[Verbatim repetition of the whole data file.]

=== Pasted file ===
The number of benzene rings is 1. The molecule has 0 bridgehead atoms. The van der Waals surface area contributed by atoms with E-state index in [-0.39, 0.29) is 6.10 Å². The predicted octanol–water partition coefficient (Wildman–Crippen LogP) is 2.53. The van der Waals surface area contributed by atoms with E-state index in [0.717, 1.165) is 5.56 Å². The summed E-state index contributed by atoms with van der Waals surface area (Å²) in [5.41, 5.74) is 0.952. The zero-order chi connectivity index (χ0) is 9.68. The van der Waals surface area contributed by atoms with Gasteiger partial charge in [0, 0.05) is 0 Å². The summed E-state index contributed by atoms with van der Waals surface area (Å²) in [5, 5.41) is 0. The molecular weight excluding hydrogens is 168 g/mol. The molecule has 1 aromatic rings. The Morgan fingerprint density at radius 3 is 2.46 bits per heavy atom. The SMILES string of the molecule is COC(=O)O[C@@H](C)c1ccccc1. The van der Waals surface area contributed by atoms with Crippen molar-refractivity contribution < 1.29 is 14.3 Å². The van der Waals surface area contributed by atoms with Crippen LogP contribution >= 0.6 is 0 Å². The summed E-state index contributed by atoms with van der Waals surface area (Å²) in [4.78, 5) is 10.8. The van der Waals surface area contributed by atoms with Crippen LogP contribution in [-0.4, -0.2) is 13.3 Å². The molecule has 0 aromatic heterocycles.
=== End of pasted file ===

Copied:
The number of benzene rings is 1. The molecule has 0 bridgehead atoms. The van der Waals surface area contributed by atoms with E-state index in [-0.39, 0.29) is 6.10 Å². The predicted octanol–water partition coefficient (Wildman–Crippen LogP) is 2.53. The van der Waals surface area contributed by atoms with E-state index in [0.717, 1.165) is 5.56 Å². The summed E-state index contributed by atoms with van der Waals surface area (Å²) in [5.41, 5.74) is 0.952. The zero-order chi connectivity index (χ0) is 9.68. The van der Waals surface area contributed by atoms with Gasteiger partial charge in [0, 0.05) is 0 Å². The summed E-state index contributed by atoms with van der Waals surface area (Å²) in [5, 5.41) is 0. The molecular weight excluding hydrogens is 168 g/mol. The molecule has 1 aromatic rings. The Morgan fingerprint density at radius 3 is 2.46 bits per heavy atom. The SMILES string of the molecule is COC(=O)O[C@@H](C)c1ccccc1. The van der Waals surface area contributed by atoms with Crippen molar-refractivity contribution < 1.29 is 14.3 Å². The van der Waals surface area contributed by atoms with Crippen LogP contribution >= 0.6 is 0 Å². The summed E-state index contributed by atoms with van der Waals surface area (Å²) in [4.78, 5) is 10.8. The van der Waals surface area contributed by atoms with Crippen LogP contribution in [-0.4, -0.2) is 13.3 Å². The molecule has 0 aromatic heterocycles.